Power corrupts, absolute power corrupts absolutely.
Now that the United States has expressed its desire to weaken the United Nations politically and to create a new world order in which the U.S. can become the sole, unrestrained power in the world, it will be important to watch how Europe responds. Prior to the war in Iraq, the European states of France and Germany were unwilling to support a U.S. led invasion. With the weight of the Security Council behind these two states, governments around the world watched to see if the U.S. would defy the United Nations and thus upset the balance of world order. The Bush administration decided to attack Iraq without U.N. support, which sent ominous signals throughout the world that the U.S. would no longer be restrained by the decrees of the U.N.
In this new state of affairs, the U.S. will continue to stand unchallenged on the world stage until another state or group of states attempts to check its power. As of now, no such entity exists, and the members of the Bush administration have taken note of this situation and are thus pushing U.S. interests on the world. Because the U.S. wields an abundance of economic and military power, other powerful states are hesitant to stray too far from U.S. interests. China, for example, has the potential to check U.S. power; however, its growth potential is reliant on good relations with Washington. Because of the Sino-U.S. relationship, it will be France, Germany and Russia that will most likely be able to check U.S. power.
The major power brokers within the European Union -- France and Germany -- are unhappy with the recent changes in world order. Until recently, France was able to influence global relations through its permanent member status in the United Nations Security Council. Now, with the U.S. replacing the U.N. as the formal center of world order, France's power on the world stage has been greatly diminished, if not eradicated altogether. Germany is also unhappy with the United States limiting the power of Europe so it can become a global hegemon. Russia, like France, has a permanent seat on the U.N. Security Council; due to Washington's weakening of the U.N., Russia also lost considerable power in global affairs. For these reasons, France, Germany and Russia took a strong stance against a U.S. attack on Iraq.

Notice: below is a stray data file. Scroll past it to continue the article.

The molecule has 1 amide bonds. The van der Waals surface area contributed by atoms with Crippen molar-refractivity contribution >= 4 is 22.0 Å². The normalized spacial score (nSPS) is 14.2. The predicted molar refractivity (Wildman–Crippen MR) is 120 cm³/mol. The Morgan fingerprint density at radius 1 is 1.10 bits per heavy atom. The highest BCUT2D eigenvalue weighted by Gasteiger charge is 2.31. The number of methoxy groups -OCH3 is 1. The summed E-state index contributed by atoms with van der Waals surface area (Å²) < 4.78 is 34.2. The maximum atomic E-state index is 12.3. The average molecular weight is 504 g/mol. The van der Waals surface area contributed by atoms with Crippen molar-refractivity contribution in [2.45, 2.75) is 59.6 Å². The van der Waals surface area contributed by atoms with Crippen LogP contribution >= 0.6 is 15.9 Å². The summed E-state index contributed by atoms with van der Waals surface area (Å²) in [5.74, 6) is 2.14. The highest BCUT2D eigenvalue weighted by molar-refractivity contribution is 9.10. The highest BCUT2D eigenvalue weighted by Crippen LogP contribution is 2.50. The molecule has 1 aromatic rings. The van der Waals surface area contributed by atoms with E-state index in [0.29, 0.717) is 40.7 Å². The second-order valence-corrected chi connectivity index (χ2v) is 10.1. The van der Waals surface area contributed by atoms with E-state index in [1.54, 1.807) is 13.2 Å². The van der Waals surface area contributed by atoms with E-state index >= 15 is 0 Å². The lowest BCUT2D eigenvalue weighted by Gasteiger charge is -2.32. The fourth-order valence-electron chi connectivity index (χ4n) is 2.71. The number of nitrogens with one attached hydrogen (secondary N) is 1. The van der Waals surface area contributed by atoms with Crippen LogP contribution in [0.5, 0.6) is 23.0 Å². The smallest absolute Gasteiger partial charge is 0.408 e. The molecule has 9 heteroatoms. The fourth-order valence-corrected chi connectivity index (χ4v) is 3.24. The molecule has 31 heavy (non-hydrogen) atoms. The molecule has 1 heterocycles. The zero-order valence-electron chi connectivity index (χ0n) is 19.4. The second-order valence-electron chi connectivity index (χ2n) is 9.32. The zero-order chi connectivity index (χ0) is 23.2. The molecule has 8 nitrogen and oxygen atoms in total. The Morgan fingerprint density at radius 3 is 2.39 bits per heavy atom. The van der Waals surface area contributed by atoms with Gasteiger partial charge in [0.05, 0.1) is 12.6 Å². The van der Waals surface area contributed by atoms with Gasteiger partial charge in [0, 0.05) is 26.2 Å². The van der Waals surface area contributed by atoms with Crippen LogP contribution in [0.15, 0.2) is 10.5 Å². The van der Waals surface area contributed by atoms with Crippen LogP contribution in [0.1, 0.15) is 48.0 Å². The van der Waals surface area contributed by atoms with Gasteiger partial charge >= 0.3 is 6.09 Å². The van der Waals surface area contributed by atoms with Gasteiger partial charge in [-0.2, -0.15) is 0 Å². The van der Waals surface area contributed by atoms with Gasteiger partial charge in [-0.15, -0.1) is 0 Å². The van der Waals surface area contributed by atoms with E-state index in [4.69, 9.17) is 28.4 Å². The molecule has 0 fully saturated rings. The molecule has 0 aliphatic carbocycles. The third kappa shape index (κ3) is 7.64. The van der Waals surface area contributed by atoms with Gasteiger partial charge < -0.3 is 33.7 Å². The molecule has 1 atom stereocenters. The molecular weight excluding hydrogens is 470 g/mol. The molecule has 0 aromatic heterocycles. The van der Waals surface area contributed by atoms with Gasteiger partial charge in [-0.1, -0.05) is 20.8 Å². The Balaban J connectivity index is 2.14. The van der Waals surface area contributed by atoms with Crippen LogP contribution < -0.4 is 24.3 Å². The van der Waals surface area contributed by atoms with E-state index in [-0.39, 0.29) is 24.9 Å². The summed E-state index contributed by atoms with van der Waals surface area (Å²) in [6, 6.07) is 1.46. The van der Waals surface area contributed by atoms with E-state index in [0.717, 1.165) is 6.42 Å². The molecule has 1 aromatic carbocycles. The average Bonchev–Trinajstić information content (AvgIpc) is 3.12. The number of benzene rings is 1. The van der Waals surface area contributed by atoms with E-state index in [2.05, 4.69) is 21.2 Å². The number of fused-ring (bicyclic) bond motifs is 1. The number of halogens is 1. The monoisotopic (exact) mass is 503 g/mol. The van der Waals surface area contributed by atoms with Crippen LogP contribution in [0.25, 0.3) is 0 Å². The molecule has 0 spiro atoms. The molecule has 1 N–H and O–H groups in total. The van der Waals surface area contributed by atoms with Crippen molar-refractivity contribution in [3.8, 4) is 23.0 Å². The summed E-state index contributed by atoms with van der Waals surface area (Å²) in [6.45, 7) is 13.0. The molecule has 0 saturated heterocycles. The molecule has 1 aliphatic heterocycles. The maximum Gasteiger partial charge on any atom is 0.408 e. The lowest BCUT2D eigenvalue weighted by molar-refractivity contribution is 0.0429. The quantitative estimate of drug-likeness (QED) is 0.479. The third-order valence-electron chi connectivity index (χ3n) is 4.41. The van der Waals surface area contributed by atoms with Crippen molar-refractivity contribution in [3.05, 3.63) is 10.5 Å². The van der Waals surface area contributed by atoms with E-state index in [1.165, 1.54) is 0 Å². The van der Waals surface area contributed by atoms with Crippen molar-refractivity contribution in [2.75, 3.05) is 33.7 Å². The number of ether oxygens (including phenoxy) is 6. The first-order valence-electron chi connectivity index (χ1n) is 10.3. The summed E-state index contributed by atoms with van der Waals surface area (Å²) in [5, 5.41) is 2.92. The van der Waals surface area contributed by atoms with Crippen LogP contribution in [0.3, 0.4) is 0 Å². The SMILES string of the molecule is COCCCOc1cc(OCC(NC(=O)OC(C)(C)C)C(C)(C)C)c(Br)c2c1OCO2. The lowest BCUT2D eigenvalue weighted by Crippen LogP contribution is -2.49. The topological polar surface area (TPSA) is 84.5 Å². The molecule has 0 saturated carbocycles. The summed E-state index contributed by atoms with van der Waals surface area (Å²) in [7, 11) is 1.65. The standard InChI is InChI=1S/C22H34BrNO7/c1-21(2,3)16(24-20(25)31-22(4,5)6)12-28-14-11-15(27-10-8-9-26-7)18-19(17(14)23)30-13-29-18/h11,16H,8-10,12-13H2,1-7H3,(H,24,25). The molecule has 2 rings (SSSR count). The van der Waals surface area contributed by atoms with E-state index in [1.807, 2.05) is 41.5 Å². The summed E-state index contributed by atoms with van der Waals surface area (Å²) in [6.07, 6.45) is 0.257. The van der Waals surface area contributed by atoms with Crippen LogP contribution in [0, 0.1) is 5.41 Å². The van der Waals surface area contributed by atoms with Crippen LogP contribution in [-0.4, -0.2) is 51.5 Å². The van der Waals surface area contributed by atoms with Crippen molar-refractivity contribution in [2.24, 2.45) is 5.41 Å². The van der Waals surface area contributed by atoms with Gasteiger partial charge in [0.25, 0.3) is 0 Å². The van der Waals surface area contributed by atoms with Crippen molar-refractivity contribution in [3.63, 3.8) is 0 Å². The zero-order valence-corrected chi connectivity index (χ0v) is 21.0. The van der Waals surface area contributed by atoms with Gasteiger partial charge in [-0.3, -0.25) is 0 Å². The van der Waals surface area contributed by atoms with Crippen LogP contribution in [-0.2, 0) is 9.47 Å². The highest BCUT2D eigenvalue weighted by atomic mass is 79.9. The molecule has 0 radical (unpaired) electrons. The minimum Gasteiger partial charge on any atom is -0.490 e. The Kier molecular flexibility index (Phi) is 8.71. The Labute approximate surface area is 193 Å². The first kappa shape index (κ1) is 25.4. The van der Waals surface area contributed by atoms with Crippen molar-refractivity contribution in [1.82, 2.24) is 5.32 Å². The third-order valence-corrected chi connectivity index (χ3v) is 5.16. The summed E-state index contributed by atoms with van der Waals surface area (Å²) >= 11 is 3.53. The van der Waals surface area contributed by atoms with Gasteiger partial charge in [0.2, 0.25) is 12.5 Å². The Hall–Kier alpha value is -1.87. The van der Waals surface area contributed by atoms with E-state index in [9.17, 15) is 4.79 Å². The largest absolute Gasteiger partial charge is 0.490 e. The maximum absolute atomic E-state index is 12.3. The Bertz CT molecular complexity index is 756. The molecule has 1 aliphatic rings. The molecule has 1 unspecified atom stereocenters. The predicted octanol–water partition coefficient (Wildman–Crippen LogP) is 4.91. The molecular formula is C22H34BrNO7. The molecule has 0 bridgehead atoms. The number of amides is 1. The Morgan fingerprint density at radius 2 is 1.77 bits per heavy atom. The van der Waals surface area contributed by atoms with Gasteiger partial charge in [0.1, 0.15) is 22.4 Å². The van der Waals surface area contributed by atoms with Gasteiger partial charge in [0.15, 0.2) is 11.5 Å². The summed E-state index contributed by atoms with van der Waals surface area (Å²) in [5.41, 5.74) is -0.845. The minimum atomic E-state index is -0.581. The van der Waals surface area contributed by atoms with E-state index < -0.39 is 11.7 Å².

But now there are signs that these states are willing to put up even more resistance. On April 29, the leaders of France, Germany, Belgium and Luxembourg agreed to work towards a European Security and Defense Union by the end of 2004. As part of this union, the four member states would combine resources to create a rapid reaction force capable of preventing conflicts and managing military problems anywhere in the world. Furthermore, this force would be commanded by an independent E.U. military command center just outside Brussels. Such a force, as stated by French President Jacques Chirac, is necessary in order to create "balance." Chirac added, "We need a stronger European Union and a strong United States."
Even more groundbreaking is the recent statements by the defense ministers of both France and Russia, in which they announced mutual intensified military cooperation and joint weapons production. Encouraged by Washington's decision to attack Iraq, both Paris and Moscow had increased political and diplomatic cooperation in recent months. Military collaboration between the major power brokers of the European Union and Russia could work to weaken U.S. global power. The advanced states of the European Union, combined with Russia's nuclear capability, could act to counter unrestrained U.S. power. This chain of events would provide the most credible restraint to current U.S. foreign policy aspirations and once again establish a world order that relies on balance, rather than one superpower with unilateral ambitions.